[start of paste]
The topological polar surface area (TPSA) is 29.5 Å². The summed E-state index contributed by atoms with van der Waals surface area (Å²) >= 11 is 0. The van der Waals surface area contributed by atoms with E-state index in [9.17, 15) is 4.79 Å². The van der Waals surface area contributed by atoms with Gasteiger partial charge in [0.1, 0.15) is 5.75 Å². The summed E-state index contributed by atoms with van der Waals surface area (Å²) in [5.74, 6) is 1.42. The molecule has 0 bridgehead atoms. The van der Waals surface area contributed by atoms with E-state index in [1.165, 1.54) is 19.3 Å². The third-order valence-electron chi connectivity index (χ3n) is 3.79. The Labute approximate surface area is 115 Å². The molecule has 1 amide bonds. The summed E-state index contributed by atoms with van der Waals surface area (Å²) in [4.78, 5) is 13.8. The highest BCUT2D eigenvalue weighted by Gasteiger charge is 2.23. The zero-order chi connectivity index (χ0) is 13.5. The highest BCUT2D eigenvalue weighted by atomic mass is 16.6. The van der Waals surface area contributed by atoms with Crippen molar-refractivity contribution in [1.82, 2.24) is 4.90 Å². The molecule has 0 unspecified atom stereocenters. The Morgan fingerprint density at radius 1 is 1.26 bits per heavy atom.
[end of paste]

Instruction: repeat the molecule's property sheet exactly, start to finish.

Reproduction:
The topological polar surface area (TPSA) is 29.5 Å². The summed E-state index contributed by atoms with van der Waals surface area (Å²) >= 11 is 0. The van der Waals surface area contributed by atoms with E-state index in [9.17, 15) is 4.79 Å². The van der Waals surface area contributed by atoms with Gasteiger partial charge in [0.1, 0.15) is 5.75 Å². The summed E-state index contributed by atoms with van der Waals surface area (Å²) in [5.74, 6) is 1.42. The molecule has 0 bridgehead atoms. The van der Waals surface area contributed by atoms with E-state index in [1.165, 1.54) is 19.3 Å². The third-order valence-electron chi connectivity index (χ3n) is 3.79. The Labute approximate surface area is 115 Å². The molecule has 1 amide bonds. The summed E-state index contributed by atoms with van der Waals surface area (Å²) in [4.78, 5) is 13.8. The highest BCUT2D eigenvalue weighted by Gasteiger charge is 2.23. The zero-order chi connectivity index (χ0) is 13.5. The highest BCUT2D eigenvalue weighted by atomic mass is 16.6. The van der Waals surface area contributed by atoms with Crippen molar-refractivity contribution in [1.82, 2.24) is 4.90 Å². The molecule has 0 unspecified atom stereocenters. The Morgan fingerprint density at radius 1 is 1.26 bits per heavy atom.